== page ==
Switching Costs: Lots of customers have important sensitive data in Oracle databases. They have customized, stabilized and matured their applications and IT systems over many years and in a lot of cases over many decades. Any major change to such a setup has significant switching costs and the risks of unforeseen and unpredictable chains of events. You see, the CIOs risk losing their jobs in unleashing an unsuccessful switch. As a result, Oracle has over 90% customer retention rate and close to 100% of its customers pay for its reliable and quality support services. To be fair, a similar claim can be made for IBM and SAP, i.e. their customers also face significant costs and risks associated with switching, therefore once a customer is heavily invested into the ecosystem of one of these companies, they remain invested for a long time. For this reason, you see a lot of companies still using 20th century technologies such as COBOL, DB2, cics, VMS based systems and mainframes.

II. Quantitative Analysis

As you can see from the previous section, Oracle has been growing its revenue at 13.3% which is more than twice as fast as that of IBM (5.3%) and 60% faster than that of SAP (8.3%). Moreover IBM has been repurchasing its shares at 3.6%, so a large part of its RPS growth of 5.3% is really supported by its stock repurchases.

Historical Valuation

Look at the following graphs comparing current Price/Earnings, Price/Free Cash Flow and Price/Sales ratios of Oracle, IBM and SAP to their respective 7 year averages.

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As you can see, Oracle, IBM and SAP are all trading at historical low valuations, however Oracle is the only company which is trading below its 7 year averages on all three valuation measures: P/E, P/FCF and P/S.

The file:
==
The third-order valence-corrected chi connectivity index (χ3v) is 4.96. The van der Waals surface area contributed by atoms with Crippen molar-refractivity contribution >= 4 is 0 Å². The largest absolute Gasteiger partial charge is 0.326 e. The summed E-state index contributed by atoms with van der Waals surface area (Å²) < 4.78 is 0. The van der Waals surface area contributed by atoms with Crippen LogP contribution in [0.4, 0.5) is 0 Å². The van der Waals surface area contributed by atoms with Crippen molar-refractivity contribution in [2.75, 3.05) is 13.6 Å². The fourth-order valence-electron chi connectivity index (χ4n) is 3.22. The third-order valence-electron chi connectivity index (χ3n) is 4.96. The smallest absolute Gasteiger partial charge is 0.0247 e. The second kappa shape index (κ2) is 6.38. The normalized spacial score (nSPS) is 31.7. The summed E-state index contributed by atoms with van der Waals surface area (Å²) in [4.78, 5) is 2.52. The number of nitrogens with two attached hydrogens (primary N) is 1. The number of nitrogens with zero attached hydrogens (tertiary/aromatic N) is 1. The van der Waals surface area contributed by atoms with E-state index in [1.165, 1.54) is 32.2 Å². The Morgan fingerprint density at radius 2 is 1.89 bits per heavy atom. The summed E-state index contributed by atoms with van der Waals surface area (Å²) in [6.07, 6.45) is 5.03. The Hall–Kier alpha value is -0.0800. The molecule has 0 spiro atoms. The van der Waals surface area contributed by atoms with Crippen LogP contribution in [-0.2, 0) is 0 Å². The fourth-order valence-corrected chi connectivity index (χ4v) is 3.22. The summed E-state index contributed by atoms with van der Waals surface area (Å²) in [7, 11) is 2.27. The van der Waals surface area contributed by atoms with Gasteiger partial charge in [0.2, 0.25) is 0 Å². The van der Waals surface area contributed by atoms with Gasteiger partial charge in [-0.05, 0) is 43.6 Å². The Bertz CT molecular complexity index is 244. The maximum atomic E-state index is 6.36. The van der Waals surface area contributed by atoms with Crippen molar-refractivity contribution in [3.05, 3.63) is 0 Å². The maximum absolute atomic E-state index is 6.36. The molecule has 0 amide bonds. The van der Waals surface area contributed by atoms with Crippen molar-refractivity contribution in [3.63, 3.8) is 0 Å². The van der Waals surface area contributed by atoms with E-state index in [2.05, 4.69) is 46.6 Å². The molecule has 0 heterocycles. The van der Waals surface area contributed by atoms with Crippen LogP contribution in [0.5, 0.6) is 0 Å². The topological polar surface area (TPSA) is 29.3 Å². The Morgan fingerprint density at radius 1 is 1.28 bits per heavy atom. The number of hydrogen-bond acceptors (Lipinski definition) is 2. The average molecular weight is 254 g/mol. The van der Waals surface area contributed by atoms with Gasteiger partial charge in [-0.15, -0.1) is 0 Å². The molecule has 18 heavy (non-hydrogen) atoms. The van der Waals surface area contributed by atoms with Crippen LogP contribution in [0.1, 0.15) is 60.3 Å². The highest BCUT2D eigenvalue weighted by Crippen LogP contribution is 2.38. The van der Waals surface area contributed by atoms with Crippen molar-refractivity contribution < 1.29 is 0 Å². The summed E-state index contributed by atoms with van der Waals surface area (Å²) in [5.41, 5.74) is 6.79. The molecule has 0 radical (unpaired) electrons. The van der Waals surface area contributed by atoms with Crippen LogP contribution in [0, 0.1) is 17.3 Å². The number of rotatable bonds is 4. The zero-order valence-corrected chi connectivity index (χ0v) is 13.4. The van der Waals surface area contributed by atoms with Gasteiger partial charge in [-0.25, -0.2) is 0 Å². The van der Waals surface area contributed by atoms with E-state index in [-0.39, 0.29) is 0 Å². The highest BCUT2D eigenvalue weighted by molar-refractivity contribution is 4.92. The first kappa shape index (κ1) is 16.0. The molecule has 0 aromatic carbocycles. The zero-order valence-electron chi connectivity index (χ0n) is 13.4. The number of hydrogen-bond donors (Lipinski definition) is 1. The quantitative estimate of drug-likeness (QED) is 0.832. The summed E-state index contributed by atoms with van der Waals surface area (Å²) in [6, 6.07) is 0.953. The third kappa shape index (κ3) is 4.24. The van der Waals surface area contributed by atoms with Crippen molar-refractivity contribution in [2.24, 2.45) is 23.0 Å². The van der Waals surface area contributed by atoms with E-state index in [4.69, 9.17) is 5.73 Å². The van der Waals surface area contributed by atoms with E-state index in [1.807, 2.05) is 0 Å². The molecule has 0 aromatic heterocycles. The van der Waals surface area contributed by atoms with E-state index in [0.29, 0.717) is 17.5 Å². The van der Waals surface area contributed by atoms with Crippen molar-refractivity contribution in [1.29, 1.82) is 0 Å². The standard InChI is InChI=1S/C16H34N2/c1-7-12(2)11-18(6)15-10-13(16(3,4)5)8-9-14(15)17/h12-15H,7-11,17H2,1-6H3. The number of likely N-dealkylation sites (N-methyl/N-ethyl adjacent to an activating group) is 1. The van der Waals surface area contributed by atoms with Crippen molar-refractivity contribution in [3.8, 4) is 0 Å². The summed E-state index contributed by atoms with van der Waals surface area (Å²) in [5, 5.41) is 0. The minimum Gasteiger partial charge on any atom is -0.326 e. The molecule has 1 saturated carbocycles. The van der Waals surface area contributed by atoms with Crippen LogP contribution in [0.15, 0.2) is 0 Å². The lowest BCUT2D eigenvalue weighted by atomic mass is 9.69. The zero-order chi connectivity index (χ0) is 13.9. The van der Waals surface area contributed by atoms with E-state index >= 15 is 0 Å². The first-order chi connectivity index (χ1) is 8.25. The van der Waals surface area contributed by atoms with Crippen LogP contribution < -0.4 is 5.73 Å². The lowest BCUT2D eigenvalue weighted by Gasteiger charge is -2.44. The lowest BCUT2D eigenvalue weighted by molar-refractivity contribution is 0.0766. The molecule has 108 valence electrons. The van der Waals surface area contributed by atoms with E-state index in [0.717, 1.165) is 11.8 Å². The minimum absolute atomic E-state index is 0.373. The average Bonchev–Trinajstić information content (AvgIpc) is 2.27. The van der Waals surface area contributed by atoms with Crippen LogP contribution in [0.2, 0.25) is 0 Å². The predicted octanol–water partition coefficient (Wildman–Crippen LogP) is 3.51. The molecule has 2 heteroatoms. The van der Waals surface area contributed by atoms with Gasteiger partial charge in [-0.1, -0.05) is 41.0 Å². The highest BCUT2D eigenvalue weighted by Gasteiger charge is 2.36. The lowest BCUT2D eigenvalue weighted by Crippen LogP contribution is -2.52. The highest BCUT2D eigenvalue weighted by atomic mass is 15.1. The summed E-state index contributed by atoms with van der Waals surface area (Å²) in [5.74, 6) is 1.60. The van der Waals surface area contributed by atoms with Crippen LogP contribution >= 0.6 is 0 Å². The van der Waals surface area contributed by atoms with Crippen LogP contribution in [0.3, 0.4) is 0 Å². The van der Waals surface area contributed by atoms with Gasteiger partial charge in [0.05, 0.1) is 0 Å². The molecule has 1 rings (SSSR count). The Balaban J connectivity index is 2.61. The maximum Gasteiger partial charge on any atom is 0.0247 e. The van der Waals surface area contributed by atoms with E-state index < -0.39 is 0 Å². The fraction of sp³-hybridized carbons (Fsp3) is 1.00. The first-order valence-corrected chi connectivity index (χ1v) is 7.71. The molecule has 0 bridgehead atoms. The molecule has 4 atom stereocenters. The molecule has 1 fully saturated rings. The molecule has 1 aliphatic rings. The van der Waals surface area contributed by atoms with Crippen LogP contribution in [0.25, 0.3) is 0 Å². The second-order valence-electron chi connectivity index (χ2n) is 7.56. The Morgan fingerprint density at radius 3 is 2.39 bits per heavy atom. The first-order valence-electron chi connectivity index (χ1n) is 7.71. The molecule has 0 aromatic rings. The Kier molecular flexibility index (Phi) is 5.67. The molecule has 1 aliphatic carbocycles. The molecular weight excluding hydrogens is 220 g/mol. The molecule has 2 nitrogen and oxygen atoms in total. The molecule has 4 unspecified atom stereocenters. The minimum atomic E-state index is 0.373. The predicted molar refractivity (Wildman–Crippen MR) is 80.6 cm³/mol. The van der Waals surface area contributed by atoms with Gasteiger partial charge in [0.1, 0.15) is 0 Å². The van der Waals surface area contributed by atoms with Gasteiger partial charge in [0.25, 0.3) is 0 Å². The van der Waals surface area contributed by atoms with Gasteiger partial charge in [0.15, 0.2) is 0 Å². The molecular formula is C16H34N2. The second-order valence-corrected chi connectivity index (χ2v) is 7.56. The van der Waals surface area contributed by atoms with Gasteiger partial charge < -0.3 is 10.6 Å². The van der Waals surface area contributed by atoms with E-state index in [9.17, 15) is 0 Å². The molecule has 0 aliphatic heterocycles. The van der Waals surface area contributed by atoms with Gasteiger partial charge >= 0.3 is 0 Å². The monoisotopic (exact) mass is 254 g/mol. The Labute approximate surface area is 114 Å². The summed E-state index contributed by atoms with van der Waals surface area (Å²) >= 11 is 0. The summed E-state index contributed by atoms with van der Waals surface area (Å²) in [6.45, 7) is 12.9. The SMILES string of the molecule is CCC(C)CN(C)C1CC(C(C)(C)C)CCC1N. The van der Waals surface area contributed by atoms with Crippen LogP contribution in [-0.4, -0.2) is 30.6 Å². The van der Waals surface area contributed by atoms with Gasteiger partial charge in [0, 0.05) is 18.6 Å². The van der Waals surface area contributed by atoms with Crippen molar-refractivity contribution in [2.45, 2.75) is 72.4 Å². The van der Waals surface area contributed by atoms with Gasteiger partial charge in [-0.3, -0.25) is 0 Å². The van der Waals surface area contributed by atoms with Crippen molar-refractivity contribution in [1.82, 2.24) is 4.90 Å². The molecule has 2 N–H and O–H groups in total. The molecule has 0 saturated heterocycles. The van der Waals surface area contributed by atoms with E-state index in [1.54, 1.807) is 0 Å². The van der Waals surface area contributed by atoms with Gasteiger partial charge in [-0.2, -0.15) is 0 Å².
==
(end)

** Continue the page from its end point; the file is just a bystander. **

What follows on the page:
Relative Valuation

Now let's look at the current valuations of Oracle, IBM and SAP using P/E, P/FCF and P/S ratios.

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As indicated by the graph above, this is how the measures stand out:

  1. P/E: IBM currently has the lowest P/E ratio (13.7), followed by Oracle (15) and SAP (22.8). Based upon the P/E, Mr. Market is valuing Oracle slightly higher than IBM, and SAP a whole lot higher than both Oracle and IBM.
  2. P/FCF: Oracle currently has the lowest P/FCF ratio (12.5), followed by IBM (18.7) and followed by SAP (31.7) i.e. Mr. Market is valuing SAP 250% and IBM 50% higher than Oracle.
  3. P/S: IBM has the lowest P/S ratio (2.1), followed by Oracle (4) and closely followed by SAP (4.2). In other words, Mr. Market is valuing both Oracle and SAP almost at par and IBM almost at half of these two. Regarding the lower P/S ratio for IBM, note that IBM has a higher operating leverage whereas the majority of Oracle and SAP's businesses have higher margins.

Now if you back out the cash these companies have, the ratios look like the following:

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As indicated by the graph above:

  1. Cash-adjusted P/E: Oracle currently has the lowest cash-adjusted P/E ratio (11.9), followed by IBM (12.9) and followed by SAP (21.4). Based upon this measure, Mr. Market is valuing Oracle slightly lower than IBM, and SAP a whole lot higher than both Oracle and IBM.
  2. Cash-adjusted P/FCF: Oracle currently has the lowest cash-adjusted P/FCF ratio (9.9), followed by IBM (17.6) and followed by SAP (29.8) i.e. Mr. Market is valuing SAP 300% and IBM 77% higher than Oracle.
  3. Cash-adjusted P/S: IBM (with higher operating leverage) has the lowest P/S ratio (1.9), followed by Oracle (3.2) and closely followed by SAP (4).

The following graph compares a few other valuation measures e.g. Enterprise Value to Sales, Enterprise Value to EBITDA and Enterprise Value to free cash flow ratios.

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As indicated by the graph above:

EV/Sales: IBM (with higher operating leverage) has the lowest EV/Sales ratio (2.25), followed by Oracle (3.51) and followed by SAP (4.14).